Companies are opening their doors to hackers by failing to implement formal mobile security measures or employee awareness programmes, according to consultancy firm PricewaterhouseCoopers (PwC).
PwC made the claim based on the preliminary findings of its 2012 Information Security Breaches Survey, a combination of data from PwC, Infosecurity Europe and the Department for Business, Innovation and Skills.
Based on the findings, PwC analysts warned that with companies failing to address the security threats from employee's' use of mobile and tablet devices, 82 per cent of large organisations are reporting that data breaches stemmed from staff mistakes.
"With the explosion of new mobile devices and the blurring of lines between work and personal life, organisations are opening their systems up to massive risk," said PwC analyst Chris Potter.
"Smartphones and tablet computers are often lost or stolen, with any data on them exposed. Mobile devices can drill straight through your security defences, if you're not careful."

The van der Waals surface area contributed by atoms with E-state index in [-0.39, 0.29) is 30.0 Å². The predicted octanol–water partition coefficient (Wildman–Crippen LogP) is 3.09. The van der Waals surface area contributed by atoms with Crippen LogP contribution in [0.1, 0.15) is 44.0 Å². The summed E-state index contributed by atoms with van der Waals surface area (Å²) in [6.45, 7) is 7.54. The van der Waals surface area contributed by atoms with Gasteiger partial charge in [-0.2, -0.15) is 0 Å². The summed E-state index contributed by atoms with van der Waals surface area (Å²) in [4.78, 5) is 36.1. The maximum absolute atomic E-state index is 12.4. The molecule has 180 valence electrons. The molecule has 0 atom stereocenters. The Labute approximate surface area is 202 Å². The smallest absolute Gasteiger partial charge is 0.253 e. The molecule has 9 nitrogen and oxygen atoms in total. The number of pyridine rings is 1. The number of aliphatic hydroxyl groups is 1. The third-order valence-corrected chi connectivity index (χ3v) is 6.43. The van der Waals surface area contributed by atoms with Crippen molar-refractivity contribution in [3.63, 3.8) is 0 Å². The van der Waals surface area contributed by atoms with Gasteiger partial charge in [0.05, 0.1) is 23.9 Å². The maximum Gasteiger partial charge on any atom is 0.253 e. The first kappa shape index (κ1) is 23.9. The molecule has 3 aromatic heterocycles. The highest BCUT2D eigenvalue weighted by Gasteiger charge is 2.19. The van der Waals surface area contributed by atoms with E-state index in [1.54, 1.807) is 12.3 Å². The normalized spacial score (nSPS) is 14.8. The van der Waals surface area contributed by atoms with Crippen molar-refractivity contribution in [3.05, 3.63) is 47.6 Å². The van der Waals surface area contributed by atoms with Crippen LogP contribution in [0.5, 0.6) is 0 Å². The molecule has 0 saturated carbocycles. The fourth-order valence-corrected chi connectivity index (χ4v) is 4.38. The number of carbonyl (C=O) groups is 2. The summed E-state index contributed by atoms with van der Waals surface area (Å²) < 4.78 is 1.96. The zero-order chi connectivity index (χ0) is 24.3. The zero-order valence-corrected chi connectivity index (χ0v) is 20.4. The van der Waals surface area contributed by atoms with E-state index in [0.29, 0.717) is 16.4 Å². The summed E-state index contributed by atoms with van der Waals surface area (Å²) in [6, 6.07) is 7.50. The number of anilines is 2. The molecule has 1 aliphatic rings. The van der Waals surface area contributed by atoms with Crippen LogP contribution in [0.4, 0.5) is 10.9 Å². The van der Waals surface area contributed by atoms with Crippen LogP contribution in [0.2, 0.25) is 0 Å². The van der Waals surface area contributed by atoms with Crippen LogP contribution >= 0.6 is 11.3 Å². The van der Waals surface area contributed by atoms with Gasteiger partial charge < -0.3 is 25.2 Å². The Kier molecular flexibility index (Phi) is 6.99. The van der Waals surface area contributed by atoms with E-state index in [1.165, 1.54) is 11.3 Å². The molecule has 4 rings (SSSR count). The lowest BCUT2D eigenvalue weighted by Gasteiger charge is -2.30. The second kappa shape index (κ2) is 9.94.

The survey highlighted a lack of employee education on mobile security as a key reason for the trend, with only 54 per cent of small businesses and 38 per cent of large organisations having security awareness programmes in place.
Additionally, while 75 per cent of large organisations allow employees to connect their mobile devices to company networks, only 39 per cent encrypt the data stored on them.
Potter warned that hackers would continue to use mobile devices as a way into companies' networks so long as employees remained untrained on best practice for smartphone and tablet usage.
"One in seven organisations that give a high or very high priority to security haven't written down their policy; most of these are small businesses that rely on word of mouth instead, but only a third think their staff fully understands it," he said.
"Those companies that have invested in staff awareness training meanwhile are reaping the benefits - they are four times as likely to have staff who clearly understand the security policy and half as likely to have staff-related security breaches as organisations that don't train their staff."
The survey follows on from a research paper by IBM reporting that cyber criminals are developing new inventive ways to circumvent companies' security policies.
The report similarly highlighted a marked rise in the number of attacks targeting mobile devices.
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